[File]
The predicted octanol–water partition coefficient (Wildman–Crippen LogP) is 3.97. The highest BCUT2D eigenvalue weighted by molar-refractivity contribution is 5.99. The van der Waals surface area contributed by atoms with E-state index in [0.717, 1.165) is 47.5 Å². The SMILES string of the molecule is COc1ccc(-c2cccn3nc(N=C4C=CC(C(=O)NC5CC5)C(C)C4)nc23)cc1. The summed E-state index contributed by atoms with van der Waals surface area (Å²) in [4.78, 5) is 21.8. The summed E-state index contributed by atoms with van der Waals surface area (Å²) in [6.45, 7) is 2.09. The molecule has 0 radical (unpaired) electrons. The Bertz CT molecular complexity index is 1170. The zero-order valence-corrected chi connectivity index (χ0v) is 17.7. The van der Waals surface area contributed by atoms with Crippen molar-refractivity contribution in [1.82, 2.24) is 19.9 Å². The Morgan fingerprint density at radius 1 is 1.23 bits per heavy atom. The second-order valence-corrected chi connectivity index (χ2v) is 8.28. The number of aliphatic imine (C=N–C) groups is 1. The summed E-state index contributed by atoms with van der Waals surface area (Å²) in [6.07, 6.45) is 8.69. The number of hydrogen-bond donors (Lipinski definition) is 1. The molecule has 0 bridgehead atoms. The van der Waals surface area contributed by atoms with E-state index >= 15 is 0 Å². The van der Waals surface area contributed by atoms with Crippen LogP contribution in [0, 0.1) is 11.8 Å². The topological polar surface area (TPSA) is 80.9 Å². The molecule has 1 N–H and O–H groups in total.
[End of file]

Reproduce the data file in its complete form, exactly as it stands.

The predicted octanol–water partition coefficient (Wildman–Crippen LogP) is 3.97. The highest BCUT2D eigenvalue weighted by molar-refractivity contribution is 5.99. The van der Waals surface area contributed by atoms with E-state index in [0.717, 1.165) is 47.5 Å². The SMILES string of the molecule is COc1ccc(-c2cccn3nc(N=C4C=CC(C(=O)NC5CC5)C(C)C4)nc23)cc1. The summed E-state index contributed by atoms with van der Waals surface area (Å²) in [4.78, 5) is 21.8. The summed E-state index contributed by atoms with van der Waals surface area (Å²) in [6.45, 7) is 2.09. The molecule has 0 radical (unpaired) electrons. The Bertz CT molecular complexity index is 1170. The zero-order valence-corrected chi connectivity index (χ0v) is 17.7. The van der Waals surface area contributed by atoms with Crippen molar-refractivity contribution in [1.82, 2.24) is 19.9 Å². The Morgan fingerprint density at radius 1 is 1.23 bits per heavy atom. The second-order valence-corrected chi connectivity index (χ2v) is 8.28. The number of aliphatic imine (C=N–C) groups is 1. The summed E-state index contributed by atoms with van der Waals surface area (Å²) in [6.07, 6.45) is 8.69. The number of hydrogen-bond donors (Lipinski definition) is 1. The molecule has 0 bridgehead atoms. The van der Waals surface area contributed by atoms with E-state index >= 15 is 0 Å². The van der Waals surface area contributed by atoms with Crippen LogP contribution in [0, 0.1) is 11.8 Å². The topological polar surface area (TPSA) is 80.9 Å². The molecule has 1 N–H and O–H groups in total.